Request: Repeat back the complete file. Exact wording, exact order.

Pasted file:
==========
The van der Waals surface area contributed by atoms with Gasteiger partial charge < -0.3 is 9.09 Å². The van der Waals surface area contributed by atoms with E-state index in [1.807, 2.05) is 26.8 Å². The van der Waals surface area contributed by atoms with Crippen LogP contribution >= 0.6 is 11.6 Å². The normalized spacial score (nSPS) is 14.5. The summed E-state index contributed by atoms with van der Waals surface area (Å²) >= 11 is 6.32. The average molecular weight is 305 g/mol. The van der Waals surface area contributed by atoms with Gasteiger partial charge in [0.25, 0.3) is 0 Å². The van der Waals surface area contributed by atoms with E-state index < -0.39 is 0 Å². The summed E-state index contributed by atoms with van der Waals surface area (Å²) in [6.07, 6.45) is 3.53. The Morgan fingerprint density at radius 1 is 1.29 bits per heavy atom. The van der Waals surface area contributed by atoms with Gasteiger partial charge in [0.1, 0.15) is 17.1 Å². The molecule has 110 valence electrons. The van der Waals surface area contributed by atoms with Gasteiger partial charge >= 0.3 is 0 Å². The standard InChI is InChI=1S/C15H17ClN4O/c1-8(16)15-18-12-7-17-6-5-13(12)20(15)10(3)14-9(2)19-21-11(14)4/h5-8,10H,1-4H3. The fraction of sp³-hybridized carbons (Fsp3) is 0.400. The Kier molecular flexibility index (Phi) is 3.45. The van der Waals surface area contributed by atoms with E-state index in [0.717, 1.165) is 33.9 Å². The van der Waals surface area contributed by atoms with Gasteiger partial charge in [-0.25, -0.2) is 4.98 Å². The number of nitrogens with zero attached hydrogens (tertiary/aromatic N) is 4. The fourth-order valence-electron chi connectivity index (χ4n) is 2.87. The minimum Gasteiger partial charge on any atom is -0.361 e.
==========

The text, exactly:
The van der Waals surface area contributed by atoms with Gasteiger partial charge < -0.3 is 9.09 Å². The van der Waals surface area contributed by atoms with E-state index in [1.807, 2.05) is 26.8 Å². The van der Waals surface area contributed by atoms with Crippen LogP contribution >= 0.6 is 11.6 Å². The normalized spacial score (nSPS) is 14.5. The summed E-state index contributed by atoms with van der Waals surface area (Å²) >= 11 is 6.32. The average molecular weight is 305 g/mol. The van der Waals surface area contributed by atoms with Gasteiger partial charge in [0.25, 0.3) is 0 Å². The van der Waals surface area contributed by atoms with E-state index < -0.39 is 0 Å². The summed E-state index contributed by atoms with van der Waals surface area (Å²) in [6.07, 6.45) is 3.53. The Morgan fingerprint density at radius 1 is 1.29 bits per heavy atom. The van der Waals surface area contributed by atoms with Gasteiger partial charge in [0.1, 0.15) is 17.1 Å². The molecule has 110 valence electrons. The van der Waals surface area contributed by atoms with Gasteiger partial charge >= 0.3 is 0 Å². The standard InChI is InChI=1S/C15H17ClN4O/c1-8(16)15-18-12-7-17-6-5-13(12)20(15)10(3)14-9(2)19-21-11(14)4/h5-8,10H,1-4H3. The fraction of sp³-hybridized carbons (Fsp3) is 0.400. The Kier molecular flexibility index (Phi) is 3.45. The van der Waals surface area contributed by atoms with E-state index in [0.717, 1.165) is 33.9 Å². The van der Waals surface area contributed by atoms with Gasteiger partial charge in [-0.25, -0.2) is 4.98 Å². The number of nitrogens with zero attached hydrogens (tertiary/aromatic N) is 4. The fourth-order valence-electron chi connectivity index (χ4n) is 2.87. The minimum Gasteiger partial charge on any atom is -0.361 e.